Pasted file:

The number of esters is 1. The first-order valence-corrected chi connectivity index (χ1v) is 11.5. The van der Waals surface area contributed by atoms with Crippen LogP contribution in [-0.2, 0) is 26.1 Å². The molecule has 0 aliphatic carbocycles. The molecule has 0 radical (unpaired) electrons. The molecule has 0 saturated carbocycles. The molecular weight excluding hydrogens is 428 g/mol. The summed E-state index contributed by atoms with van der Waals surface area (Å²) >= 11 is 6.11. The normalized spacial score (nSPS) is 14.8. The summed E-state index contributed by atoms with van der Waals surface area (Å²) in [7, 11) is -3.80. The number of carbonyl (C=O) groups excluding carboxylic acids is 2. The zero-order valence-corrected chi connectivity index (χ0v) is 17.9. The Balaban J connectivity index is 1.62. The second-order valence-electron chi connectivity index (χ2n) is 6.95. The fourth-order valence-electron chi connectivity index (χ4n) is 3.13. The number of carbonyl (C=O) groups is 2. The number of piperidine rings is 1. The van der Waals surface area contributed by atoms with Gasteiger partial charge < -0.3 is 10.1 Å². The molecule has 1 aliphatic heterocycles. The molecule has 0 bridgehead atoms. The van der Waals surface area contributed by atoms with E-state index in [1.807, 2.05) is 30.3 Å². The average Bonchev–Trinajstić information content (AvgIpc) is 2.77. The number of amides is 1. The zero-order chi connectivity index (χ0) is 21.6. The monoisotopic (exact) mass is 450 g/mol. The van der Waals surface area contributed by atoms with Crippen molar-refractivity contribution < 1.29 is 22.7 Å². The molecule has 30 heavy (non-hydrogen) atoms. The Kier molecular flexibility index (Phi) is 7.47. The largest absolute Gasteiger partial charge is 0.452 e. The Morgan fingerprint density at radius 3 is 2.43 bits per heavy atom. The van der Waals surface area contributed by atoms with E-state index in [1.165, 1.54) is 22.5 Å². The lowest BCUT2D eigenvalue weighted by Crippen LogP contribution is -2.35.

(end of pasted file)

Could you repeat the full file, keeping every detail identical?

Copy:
The number of esters is 1. The first-order valence-corrected chi connectivity index (χ1v) is 11.5. The van der Waals surface area contributed by atoms with Crippen LogP contribution in [-0.2, 0) is 26.1 Å². The molecule has 0 aliphatic carbocycles. The molecule has 0 radical (unpaired) electrons. The molecule has 0 saturated carbocycles. The molecular weight excluding hydrogens is 428 g/mol. The summed E-state index contributed by atoms with van der Waals surface area (Å²) >= 11 is 6.11. The normalized spacial score (nSPS) is 14.8. The summed E-state index contributed by atoms with van der Waals surface area (Å²) in [7, 11) is -3.80. The number of carbonyl (C=O) groups excluding carboxylic acids is 2. The zero-order valence-corrected chi connectivity index (χ0v) is 17.9. The Balaban J connectivity index is 1.62. The second-order valence-electron chi connectivity index (χ2n) is 6.95. The fourth-order valence-electron chi connectivity index (χ4n) is 3.13. The number of carbonyl (C=O) groups is 2. The number of piperidine rings is 1. The van der Waals surface area contributed by atoms with Gasteiger partial charge < -0.3 is 10.1 Å². The molecule has 1 aliphatic heterocycles. The molecule has 0 bridgehead atoms. The van der Waals surface area contributed by atoms with E-state index in [1.807, 2.05) is 30.3 Å². The average Bonchev–Trinajstić information content (AvgIpc) is 2.77. The number of amides is 1. The zero-order chi connectivity index (χ0) is 21.6. The monoisotopic (exact) mass is 450 g/mol. The van der Waals surface area contributed by atoms with Crippen molar-refractivity contribution < 1.29 is 22.7 Å². The molecule has 30 heavy (non-hydrogen) atoms. The Kier molecular flexibility index (Phi) is 7.47. The largest absolute Gasteiger partial charge is 0.452 e. The Morgan fingerprint density at radius 3 is 2.43 bits per heavy atom. The van der Waals surface area contributed by atoms with E-state index in [1.165, 1.54) is 22.5 Å². The lowest BCUT2D eigenvalue weighted by Crippen LogP contribution is -2.35.